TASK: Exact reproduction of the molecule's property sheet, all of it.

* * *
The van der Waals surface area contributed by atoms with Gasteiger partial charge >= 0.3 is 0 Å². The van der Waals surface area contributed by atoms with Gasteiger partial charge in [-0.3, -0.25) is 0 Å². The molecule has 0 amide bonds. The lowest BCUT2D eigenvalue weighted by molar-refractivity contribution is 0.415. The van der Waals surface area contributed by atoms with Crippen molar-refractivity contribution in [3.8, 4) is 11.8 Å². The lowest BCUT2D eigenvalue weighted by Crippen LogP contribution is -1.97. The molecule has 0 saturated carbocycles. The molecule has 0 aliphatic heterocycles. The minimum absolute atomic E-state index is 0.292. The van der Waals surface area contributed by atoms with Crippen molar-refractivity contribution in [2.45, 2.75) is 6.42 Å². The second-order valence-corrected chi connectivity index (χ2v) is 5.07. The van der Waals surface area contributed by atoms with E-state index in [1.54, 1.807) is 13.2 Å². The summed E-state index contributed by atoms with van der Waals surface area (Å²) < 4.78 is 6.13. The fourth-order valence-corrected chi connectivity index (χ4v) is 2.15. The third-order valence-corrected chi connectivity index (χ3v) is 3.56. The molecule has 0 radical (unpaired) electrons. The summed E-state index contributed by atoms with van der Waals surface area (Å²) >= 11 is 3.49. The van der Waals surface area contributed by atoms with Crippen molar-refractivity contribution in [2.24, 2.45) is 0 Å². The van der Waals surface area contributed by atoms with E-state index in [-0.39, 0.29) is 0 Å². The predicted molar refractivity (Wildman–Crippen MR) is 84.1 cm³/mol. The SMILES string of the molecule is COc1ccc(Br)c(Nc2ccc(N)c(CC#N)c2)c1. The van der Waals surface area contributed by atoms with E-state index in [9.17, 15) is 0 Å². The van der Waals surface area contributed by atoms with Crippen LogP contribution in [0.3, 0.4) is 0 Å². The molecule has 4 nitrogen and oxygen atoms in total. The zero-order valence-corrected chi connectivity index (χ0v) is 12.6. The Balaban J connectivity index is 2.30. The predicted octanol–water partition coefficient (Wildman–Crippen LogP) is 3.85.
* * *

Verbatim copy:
The van der Waals surface area contributed by atoms with Gasteiger partial charge >= 0.3 is 0 Å². The van der Waals surface area contributed by atoms with Gasteiger partial charge in [-0.3, -0.25) is 0 Å². The molecule has 0 amide bonds. The lowest BCUT2D eigenvalue weighted by molar-refractivity contribution is 0.415. The van der Waals surface area contributed by atoms with Crippen molar-refractivity contribution in [3.8, 4) is 11.8 Å². The lowest BCUT2D eigenvalue weighted by Crippen LogP contribution is -1.97. The molecule has 0 saturated carbocycles. The molecule has 0 aliphatic heterocycles. The minimum absolute atomic E-state index is 0.292. The van der Waals surface area contributed by atoms with Crippen molar-refractivity contribution in [2.45, 2.75) is 6.42 Å². The second-order valence-corrected chi connectivity index (χ2v) is 5.07. The van der Waals surface area contributed by atoms with E-state index in [1.54, 1.807) is 13.2 Å². The summed E-state index contributed by atoms with van der Waals surface area (Å²) < 4.78 is 6.13. The fourth-order valence-corrected chi connectivity index (χ4v) is 2.15. The third-order valence-corrected chi connectivity index (χ3v) is 3.56. The molecule has 0 radical (unpaired) electrons. The summed E-state index contributed by atoms with van der Waals surface area (Å²) >= 11 is 3.49. The van der Waals surface area contributed by atoms with Crippen molar-refractivity contribution in [2.24, 2.45) is 0 Å². The van der Waals surface area contributed by atoms with E-state index in [-0.39, 0.29) is 0 Å². The predicted molar refractivity (Wildman–Crippen MR) is 84.1 cm³/mol. The SMILES string of the molecule is COc1ccc(Br)c(Nc2ccc(N)c(CC#N)c2)c1. The van der Waals surface area contributed by atoms with E-state index in [9.17, 15) is 0 Å². The van der Waals surface area contributed by atoms with Crippen LogP contribution in [0.3, 0.4) is 0 Å². The molecule has 4 nitrogen and oxygen atoms in total. The zero-order valence-corrected chi connectivity index (χ0v) is 12.6. The Balaban J connectivity index is 2.30. The predicted octanol–water partition coefficient (Wildman–Crippen LogP) is 3.85.